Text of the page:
This A-Level sociology article explains the sociology of childhood.
When it comes to understanding childhood, sociological perspectives can provide an insightful view into how we as a society shape and are shaped by the experiences of our youth. Let’s take a look at two prominent sociological perspectives – Berry Mayall’s “New Sociology of Childhood” and Chris Jenks’ “Theory of the Stages of Childhood” – to gain a better understanding of how our behaviour and beliefs affect children.
Berry Mayall’s “New Sociology of Childhood” proposes that the way in which children are perceived has changed drastically over time. In her work, Mayall argues that historically, childhood was seen as a period of preparation for adulthood; however, in modern times, it is now being framed as its own entity in which children can be seen as active participants in their lives and within society. The focus on children as active agents has shifted the focus away from viewing them only through the lens of adults to understanding them as individuals with their own unique needs and desires.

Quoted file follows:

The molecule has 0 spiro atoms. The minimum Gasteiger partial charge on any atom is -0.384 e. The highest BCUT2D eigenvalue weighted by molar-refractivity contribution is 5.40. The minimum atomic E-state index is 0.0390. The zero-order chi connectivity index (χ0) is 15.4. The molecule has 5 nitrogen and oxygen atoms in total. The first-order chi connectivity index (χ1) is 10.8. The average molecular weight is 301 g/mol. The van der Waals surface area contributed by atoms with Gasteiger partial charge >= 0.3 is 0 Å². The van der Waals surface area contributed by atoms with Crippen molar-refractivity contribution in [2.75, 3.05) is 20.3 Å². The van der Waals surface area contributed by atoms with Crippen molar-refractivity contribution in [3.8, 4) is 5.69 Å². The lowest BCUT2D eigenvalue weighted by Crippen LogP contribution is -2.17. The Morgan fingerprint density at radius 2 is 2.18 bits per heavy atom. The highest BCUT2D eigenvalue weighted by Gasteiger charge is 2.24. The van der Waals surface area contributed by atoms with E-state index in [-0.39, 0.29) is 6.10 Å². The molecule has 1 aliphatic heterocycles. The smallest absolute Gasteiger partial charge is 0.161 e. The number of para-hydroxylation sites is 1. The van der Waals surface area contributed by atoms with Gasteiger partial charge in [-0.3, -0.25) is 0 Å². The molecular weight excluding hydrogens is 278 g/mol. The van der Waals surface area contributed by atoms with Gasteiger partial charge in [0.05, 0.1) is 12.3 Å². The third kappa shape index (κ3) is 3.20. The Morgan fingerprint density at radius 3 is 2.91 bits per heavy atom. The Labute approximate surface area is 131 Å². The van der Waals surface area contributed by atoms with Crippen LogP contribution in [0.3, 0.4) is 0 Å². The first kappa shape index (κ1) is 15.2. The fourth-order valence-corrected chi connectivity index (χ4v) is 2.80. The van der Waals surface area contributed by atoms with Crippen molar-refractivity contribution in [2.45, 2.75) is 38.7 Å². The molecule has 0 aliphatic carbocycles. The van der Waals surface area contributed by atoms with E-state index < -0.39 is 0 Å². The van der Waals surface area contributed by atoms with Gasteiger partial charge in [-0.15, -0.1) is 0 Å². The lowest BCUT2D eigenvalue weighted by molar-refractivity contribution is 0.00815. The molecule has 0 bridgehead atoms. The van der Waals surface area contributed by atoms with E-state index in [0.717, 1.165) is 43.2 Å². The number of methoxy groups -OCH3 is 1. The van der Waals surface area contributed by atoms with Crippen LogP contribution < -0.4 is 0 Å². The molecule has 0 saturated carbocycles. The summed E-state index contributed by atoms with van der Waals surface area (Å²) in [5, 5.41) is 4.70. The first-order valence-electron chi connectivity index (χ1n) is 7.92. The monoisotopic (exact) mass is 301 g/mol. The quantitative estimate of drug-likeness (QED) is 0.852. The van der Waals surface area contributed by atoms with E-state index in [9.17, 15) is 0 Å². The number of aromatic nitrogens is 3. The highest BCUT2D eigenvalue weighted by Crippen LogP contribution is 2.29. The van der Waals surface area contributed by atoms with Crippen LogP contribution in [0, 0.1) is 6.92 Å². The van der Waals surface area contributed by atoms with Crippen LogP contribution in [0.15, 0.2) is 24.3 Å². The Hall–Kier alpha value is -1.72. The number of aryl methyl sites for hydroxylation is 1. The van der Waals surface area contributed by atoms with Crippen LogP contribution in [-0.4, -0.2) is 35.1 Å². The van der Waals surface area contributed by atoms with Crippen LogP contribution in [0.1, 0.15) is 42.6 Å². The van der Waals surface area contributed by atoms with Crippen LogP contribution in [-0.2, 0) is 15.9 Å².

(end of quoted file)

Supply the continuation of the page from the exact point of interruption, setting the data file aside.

Chris Jenks’ “Theory of the Stages of Childhood” suggests that human development takes place in four distinct stages: infancy (birth-1 year), toddlerhood (1-4 years), early childhood (4-7 years), and middle childhood (7-11 years). According to Jenks, each stage presents unique developmental opportunities for both physical/motor and psychological/cognitive growth that should be taken advantage of. These stages also provide important frameworks for understanding how different life events affect children differently based on age. For example, while an infant may not understand why they must stay at home due to a pandemic, an older child may more easily comprehend this concept due to their higher level cognitive abilities.
Childhood is a complex period that requires us to think deeply about how we interact with young people. By exploring sociological perspectives such as those proposed by Berry Mayall and Chris Jenks, we can gain valuable insight into how perceptions of childhood has developed over time.
Why not watch our latest video: Is the Experience of Childhood Recent Social Construct?